Baptisia (wild indigo,[2] false indigo) is a genus in the legume family, Fabaceae. They are flowering herbaceous perennial plants with pea-like flowers, followed by pods, which are sometimes inflated. They are native to woodland and grassland in eastern and southern North America. The species most commonly found in cultivation is B. australis.[3]

Baptisia australis - false blue indigo - desc-flower front view.jpg
Baptisia australis
Scientific classification


27–30; see text.

  • Lasinia Raf.

Baptisia species are used as food plants by the larvae of some Lepidoptera species, including the jaguar flower moth, Schinia jaguarina.


Baptisia comprises the following species:[4][5][6][7]

Species names with uncertain taxonomic statusEdit

The status of the following species is unresolved:[6]

  • Baptisia auriculata Sweet
  • Baptisia lupinoides Burb.
  • Baptisia retusa Raf.


The following hybrids have been described:[6]

  • Baptisia ×bushii Small
  • Baptisia ×variicolor Kosnik, et al. (Baptisia australis × Baptisia sphaerocarpa)

See alsoEdit


  1. ^ Cardoso D, Pennington RT, de Queiroz LP, Boatwright JS, Van Wyk BE, Wojciechowski MF, Lavin M (2013). "Reconstructing the deep-branching relationships of the papilionoid legumes". S Afr J Bot. 89: 58–75. doi:10.1016/j.sajb.2013.05.001.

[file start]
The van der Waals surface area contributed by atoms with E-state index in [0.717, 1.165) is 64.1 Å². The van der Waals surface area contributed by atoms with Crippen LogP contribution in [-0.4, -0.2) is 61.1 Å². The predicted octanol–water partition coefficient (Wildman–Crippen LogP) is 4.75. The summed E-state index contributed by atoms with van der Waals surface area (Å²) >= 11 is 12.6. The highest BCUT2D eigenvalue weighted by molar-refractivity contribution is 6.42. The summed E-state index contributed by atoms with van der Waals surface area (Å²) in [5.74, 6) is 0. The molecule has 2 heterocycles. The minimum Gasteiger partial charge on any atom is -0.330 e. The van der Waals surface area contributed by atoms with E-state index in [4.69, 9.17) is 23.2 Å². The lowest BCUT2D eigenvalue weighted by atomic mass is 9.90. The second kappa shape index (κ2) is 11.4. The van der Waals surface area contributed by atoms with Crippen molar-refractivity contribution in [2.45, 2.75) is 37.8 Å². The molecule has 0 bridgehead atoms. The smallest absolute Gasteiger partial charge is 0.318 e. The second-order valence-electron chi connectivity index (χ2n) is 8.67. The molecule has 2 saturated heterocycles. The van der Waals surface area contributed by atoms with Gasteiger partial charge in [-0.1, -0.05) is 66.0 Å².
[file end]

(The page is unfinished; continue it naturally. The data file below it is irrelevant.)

2. ^ "Baptisia". Natural Resources Conservation Service PLANTS Database. USDA. Retrieved 9 January 2016.
  3. ^ A–Z Encyclopedia of Garden Plants. United Kingdom: Dorling Kindersley in association with the Royal Horticultural Society. 2008. p. 1136. ISBN 978-1405332965.
  4. ^ "ILDIS LegumeWeb entry for Baptisia". International Legume Database & Information Service. Cardiff School of Computer Science & Informatics. Retrieved 14 May 2014.
  5. ^ USDA; ARS; National Genetic Resources Program. "GRIN species records of Baptisia". Germplasm Resources Information Network—(GRIN) [Online Database]. National Germplasm Resources Laboratory, Beltsville, Maryland. Retrieved 14 May 2014.
  6. ^ a b c "The Plant List entry for Baptisia". The Plant List. Royal Botanic Gardens, Kew and the Missouri Botanical Garden. 2013. Retrieved 14 May 2014.
  7. ^ "Baptisia". Integrated Taxonomic Information System.
  8. ^ a b Young AS, Chang SM, Sharitz RR (2007), "Reproductive ecology of a federally endangered legume, Baptisia arachnifera, and its more widespread congener, B. lanceolata (Fabaceae)", Am J Bot, 94 (2): 228–236, doi:10.3732/ajb.94.2.228, PMID 21642225